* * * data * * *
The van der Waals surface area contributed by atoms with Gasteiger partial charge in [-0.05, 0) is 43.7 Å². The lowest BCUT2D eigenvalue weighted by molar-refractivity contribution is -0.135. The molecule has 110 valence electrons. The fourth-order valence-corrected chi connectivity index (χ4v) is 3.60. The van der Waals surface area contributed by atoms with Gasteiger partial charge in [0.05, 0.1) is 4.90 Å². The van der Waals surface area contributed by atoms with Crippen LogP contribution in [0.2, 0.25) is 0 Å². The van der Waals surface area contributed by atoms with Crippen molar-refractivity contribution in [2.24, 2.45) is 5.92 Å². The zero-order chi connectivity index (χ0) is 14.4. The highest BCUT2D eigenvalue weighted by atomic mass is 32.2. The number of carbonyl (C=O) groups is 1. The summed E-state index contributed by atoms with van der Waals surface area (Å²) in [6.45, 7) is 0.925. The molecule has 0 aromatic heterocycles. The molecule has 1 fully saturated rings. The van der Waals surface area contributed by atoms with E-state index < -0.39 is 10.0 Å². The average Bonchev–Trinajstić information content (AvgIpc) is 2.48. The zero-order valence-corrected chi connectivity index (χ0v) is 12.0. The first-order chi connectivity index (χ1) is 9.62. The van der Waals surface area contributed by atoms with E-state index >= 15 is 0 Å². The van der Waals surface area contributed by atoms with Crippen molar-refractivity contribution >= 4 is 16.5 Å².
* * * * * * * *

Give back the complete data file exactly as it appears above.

The van der Waals surface area contributed by atoms with Gasteiger partial charge in [-0.05, 0) is 43.7 Å². The lowest BCUT2D eigenvalue weighted by molar-refractivity contribution is -0.135. The molecule has 110 valence electrons. The fourth-order valence-corrected chi connectivity index (χ4v) is 3.60. The van der Waals surface area contributed by atoms with Gasteiger partial charge in [0.05, 0.1) is 4.90 Å². The van der Waals surface area contributed by atoms with Crippen LogP contribution in [0.2, 0.25) is 0 Å². The van der Waals surface area contributed by atoms with Crippen molar-refractivity contribution in [2.24, 2.45) is 5.92 Å². The zero-order chi connectivity index (χ0) is 14.4. The highest BCUT2D eigenvalue weighted by atomic mass is 32.2. The number of carbonyl (C=O) groups is 1. The summed E-state index contributed by atoms with van der Waals surface area (Å²) in [6.45, 7) is 0.925. The molecule has 0 aromatic heterocycles. The molecule has 1 fully saturated rings. The van der Waals surface area contributed by atoms with E-state index < -0.39 is 10.0 Å². The average Bonchev–Trinajstić information content (AvgIpc) is 2.48. The zero-order valence-corrected chi connectivity index (χ0v) is 12.0. The first-order chi connectivity index (χ1) is 9.62. The van der Waals surface area contributed by atoms with E-state index >= 15 is 0 Å². The van der Waals surface area contributed by atoms with Crippen molar-refractivity contribution >= 4 is 16.5 Å².